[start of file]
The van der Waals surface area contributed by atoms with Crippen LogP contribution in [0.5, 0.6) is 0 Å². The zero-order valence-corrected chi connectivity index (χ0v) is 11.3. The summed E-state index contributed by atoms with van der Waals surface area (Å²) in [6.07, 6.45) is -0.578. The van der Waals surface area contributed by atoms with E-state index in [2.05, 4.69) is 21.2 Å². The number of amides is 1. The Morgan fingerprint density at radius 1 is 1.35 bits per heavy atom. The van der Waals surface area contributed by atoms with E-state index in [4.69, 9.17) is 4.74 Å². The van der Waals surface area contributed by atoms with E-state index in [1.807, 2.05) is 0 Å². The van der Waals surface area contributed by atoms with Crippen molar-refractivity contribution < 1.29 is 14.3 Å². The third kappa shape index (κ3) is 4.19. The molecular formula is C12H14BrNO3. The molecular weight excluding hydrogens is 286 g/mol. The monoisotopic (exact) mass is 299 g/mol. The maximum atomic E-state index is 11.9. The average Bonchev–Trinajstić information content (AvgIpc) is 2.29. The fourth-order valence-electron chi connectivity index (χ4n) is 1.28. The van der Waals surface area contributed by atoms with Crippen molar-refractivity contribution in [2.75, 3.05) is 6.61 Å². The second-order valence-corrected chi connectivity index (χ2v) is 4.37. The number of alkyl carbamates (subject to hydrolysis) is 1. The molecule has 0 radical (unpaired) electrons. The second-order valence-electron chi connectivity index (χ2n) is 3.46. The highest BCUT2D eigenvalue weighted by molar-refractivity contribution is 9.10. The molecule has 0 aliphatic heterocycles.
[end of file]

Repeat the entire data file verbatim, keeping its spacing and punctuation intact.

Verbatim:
The van der Waals surface area contributed by atoms with Crippen LogP contribution in [0.5, 0.6) is 0 Å². The zero-order valence-corrected chi connectivity index (χ0v) is 11.3. The summed E-state index contributed by atoms with van der Waals surface area (Å²) in [6.07, 6.45) is -0.578. The van der Waals surface area contributed by atoms with E-state index in [2.05, 4.69) is 21.2 Å². The number of amides is 1. The Morgan fingerprint density at radius 1 is 1.35 bits per heavy atom. The van der Waals surface area contributed by atoms with E-state index in [4.69, 9.17) is 4.74 Å². The van der Waals surface area contributed by atoms with E-state index in [1.807, 2.05) is 0 Å². The van der Waals surface area contributed by atoms with Crippen molar-refractivity contribution < 1.29 is 14.3 Å². The third kappa shape index (κ3) is 4.19. The molecular formula is C12H14BrNO3. The molecular weight excluding hydrogens is 286 g/mol. The monoisotopic (exact) mass is 299 g/mol. The maximum atomic E-state index is 11.9. The average Bonchev–Trinajstić information content (AvgIpc) is 2.29. The fourth-order valence-electron chi connectivity index (χ4n) is 1.28. The van der Waals surface area contributed by atoms with Crippen molar-refractivity contribution in [2.75, 3.05) is 6.61 Å². The second-order valence-corrected chi connectivity index (χ2v) is 4.37. The number of alkyl carbamates (subject to hydrolysis) is 1. The molecule has 0 radical (unpaired) electrons. The second-order valence-electron chi connectivity index (χ2n) is 3.46. The highest BCUT2D eigenvalue weighted by molar-refractivity contribution is 9.10. The molecule has 0 aliphatic heterocycles.